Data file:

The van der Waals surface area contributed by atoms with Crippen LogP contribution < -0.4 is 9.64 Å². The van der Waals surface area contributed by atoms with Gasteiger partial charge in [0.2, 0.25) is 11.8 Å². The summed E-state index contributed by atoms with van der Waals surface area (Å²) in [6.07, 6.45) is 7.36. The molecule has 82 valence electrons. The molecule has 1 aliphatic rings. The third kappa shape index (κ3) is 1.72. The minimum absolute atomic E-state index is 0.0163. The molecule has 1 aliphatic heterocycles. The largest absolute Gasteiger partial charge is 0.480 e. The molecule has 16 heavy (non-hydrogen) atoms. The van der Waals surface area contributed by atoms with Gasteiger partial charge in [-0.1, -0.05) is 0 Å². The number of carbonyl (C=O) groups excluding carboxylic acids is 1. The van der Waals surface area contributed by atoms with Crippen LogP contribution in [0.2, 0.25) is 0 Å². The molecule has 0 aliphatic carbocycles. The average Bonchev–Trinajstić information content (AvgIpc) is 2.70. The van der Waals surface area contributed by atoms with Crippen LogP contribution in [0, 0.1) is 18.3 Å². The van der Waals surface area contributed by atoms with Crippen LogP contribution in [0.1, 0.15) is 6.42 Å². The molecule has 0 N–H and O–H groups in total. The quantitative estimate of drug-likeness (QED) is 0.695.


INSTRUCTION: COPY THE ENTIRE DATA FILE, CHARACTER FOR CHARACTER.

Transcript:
The van der Waals surface area contributed by atoms with Crippen LogP contribution < -0.4 is 9.64 Å². The van der Waals surface area contributed by atoms with Gasteiger partial charge in [0.2, 0.25) is 11.8 Å². The summed E-state index contributed by atoms with van der Waals surface area (Å²) in [6.07, 6.45) is 7.36. The molecule has 82 valence electrons. The molecule has 1 aliphatic rings. The third kappa shape index (κ3) is 1.72. The minimum absolute atomic E-state index is 0.0163. The molecule has 1 aliphatic heterocycles. The largest absolute Gasteiger partial charge is 0.480 e. The molecule has 16 heavy (non-hydrogen) atoms. The van der Waals surface area contributed by atoms with Gasteiger partial charge in [-0.1, -0.05) is 0 Å². The number of carbonyl (C=O) groups excluding carboxylic acids is 1. The van der Waals surface area contributed by atoms with Crippen LogP contribution in [0.2, 0.25) is 0 Å². The molecule has 0 aliphatic carbocycles. The average Bonchev–Trinajstić information content (AvgIpc) is 2.70. The van der Waals surface area contributed by atoms with Crippen LogP contribution in [0, 0.1) is 18.3 Å². The van der Waals surface area contributed by atoms with Crippen LogP contribution in [0.1, 0.15) is 6.42 Å². The molecule has 0 N–H and O–H groups in total. The quantitative estimate of drug-likeness (QED) is 0.695.